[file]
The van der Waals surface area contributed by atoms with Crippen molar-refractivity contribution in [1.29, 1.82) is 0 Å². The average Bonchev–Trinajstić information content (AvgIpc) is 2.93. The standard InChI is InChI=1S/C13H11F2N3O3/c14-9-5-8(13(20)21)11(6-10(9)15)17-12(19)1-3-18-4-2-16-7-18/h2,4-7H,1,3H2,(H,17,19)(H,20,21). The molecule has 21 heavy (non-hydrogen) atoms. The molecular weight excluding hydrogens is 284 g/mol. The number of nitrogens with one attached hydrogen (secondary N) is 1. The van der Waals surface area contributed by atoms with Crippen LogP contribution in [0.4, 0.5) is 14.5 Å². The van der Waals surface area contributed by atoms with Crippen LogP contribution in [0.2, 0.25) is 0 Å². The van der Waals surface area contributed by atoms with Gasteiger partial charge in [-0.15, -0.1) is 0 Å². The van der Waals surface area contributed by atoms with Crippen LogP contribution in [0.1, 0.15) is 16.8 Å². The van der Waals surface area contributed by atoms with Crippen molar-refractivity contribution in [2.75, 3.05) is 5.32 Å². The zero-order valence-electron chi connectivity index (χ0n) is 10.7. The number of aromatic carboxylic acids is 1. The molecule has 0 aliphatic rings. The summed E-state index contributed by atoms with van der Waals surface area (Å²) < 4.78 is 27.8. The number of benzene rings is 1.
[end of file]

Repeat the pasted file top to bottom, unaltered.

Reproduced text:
The van der Waals surface area contributed by atoms with Crippen molar-refractivity contribution in [1.29, 1.82) is 0 Å². The average Bonchev–Trinajstić information content (AvgIpc) is 2.93. The standard InChI is InChI=1S/C13H11F2N3O3/c14-9-5-8(13(20)21)11(6-10(9)15)17-12(19)1-3-18-4-2-16-7-18/h2,4-7H,1,3H2,(H,17,19)(H,20,21). The molecule has 21 heavy (non-hydrogen) atoms. The molecular weight excluding hydrogens is 284 g/mol. The number of nitrogens with one attached hydrogen (secondary N) is 1. The van der Waals surface area contributed by atoms with Crippen LogP contribution in [0.4, 0.5) is 14.5 Å². The van der Waals surface area contributed by atoms with Crippen LogP contribution in [0.2, 0.25) is 0 Å². The van der Waals surface area contributed by atoms with Gasteiger partial charge in [-0.15, -0.1) is 0 Å². The van der Waals surface area contributed by atoms with Crippen LogP contribution in [0.1, 0.15) is 16.8 Å². The van der Waals surface area contributed by atoms with Crippen molar-refractivity contribution in [2.75, 3.05) is 5.32 Å². The zero-order valence-electron chi connectivity index (χ0n) is 10.7. The number of aromatic carboxylic acids is 1. The molecule has 0 aliphatic rings. The summed E-state index contributed by atoms with van der Waals surface area (Å²) < 4.78 is 27.8. The number of benzene rings is 1.